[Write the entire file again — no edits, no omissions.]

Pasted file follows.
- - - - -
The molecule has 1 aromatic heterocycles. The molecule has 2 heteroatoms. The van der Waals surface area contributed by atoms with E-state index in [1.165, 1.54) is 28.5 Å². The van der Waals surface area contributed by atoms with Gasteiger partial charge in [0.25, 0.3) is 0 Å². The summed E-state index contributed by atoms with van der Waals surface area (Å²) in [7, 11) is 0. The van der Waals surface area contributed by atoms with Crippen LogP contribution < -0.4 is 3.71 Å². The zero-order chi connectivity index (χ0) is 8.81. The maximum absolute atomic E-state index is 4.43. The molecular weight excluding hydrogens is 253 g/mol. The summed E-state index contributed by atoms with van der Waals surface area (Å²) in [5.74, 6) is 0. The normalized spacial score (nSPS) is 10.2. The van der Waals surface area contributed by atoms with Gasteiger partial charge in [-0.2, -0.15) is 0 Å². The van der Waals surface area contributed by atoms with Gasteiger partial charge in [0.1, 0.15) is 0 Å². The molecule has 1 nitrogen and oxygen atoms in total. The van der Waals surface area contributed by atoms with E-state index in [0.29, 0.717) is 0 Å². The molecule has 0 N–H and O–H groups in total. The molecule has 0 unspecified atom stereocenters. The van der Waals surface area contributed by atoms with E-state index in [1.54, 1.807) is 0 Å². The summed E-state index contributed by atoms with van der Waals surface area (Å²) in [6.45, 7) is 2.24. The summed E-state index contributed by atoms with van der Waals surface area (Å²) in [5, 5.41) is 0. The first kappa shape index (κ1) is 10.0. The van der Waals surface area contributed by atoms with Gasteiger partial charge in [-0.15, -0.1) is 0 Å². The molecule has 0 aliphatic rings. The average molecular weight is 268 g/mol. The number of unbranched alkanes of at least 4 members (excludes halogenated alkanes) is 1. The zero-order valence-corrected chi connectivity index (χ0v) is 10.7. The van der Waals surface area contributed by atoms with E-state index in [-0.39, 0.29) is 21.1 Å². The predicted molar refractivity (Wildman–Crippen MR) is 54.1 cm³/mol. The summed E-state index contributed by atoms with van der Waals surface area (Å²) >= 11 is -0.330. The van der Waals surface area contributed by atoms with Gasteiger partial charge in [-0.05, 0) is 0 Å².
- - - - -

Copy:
The molecule has 1 aromatic heterocycles. The molecule has 2 heteroatoms. The van der Waals surface area contributed by atoms with E-state index in [1.165, 1.54) is 28.5 Å². The van der Waals surface area contributed by atoms with Gasteiger partial charge in [0.25, 0.3) is 0 Å². The summed E-state index contributed by atoms with van der Waals surface area (Å²) in [7, 11) is 0. The van der Waals surface area contributed by atoms with Crippen LogP contribution < -0.4 is 3.71 Å². The zero-order chi connectivity index (χ0) is 8.81. The maximum absolute atomic E-state index is 4.43. The molecular weight excluding hydrogens is 253 g/mol. The summed E-state index contributed by atoms with van der Waals surface area (Å²) in [5.74, 6) is 0. The normalized spacial score (nSPS) is 10.2. The van der Waals surface area contributed by atoms with Gasteiger partial charge in [-0.2, -0.15) is 0 Å². The van der Waals surface area contributed by atoms with Gasteiger partial charge in [0.1, 0.15) is 0 Å². The molecule has 1 nitrogen and oxygen atoms in total. The van der Waals surface area contributed by atoms with E-state index in [0.29, 0.717) is 0 Å². The molecule has 0 N–H and O–H groups in total. The molecule has 0 unspecified atom stereocenters. The van der Waals surface area contributed by atoms with E-state index in [1.54, 1.807) is 0 Å². The summed E-state index contributed by atoms with van der Waals surface area (Å²) in [6.45, 7) is 2.24. The summed E-state index contributed by atoms with van der Waals surface area (Å²) in [5, 5.41) is 0. The first kappa shape index (κ1) is 10.0. The van der Waals surface area contributed by atoms with Gasteiger partial charge in [-0.15, -0.1) is 0 Å². The molecule has 0 aliphatic rings. The average molecular weight is 268 g/mol. The number of unbranched alkanes of at least 4 members (excludes halogenated alkanes) is 1. The zero-order valence-corrected chi connectivity index (χ0v) is 10.7. The van der Waals surface area contributed by atoms with E-state index in [-0.39, 0.29) is 21.1 Å². The predicted molar refractivity (Wildman–Crippen MR) is 54.1 cm³/mol. The summed E-state index contributed by atoms with van der Waals surface area (Å²) >= 11 is -0.330. The van der Waals surface area contributed by atoms with Gasteiger partial charge in [-0.05, 0) is 0 Å².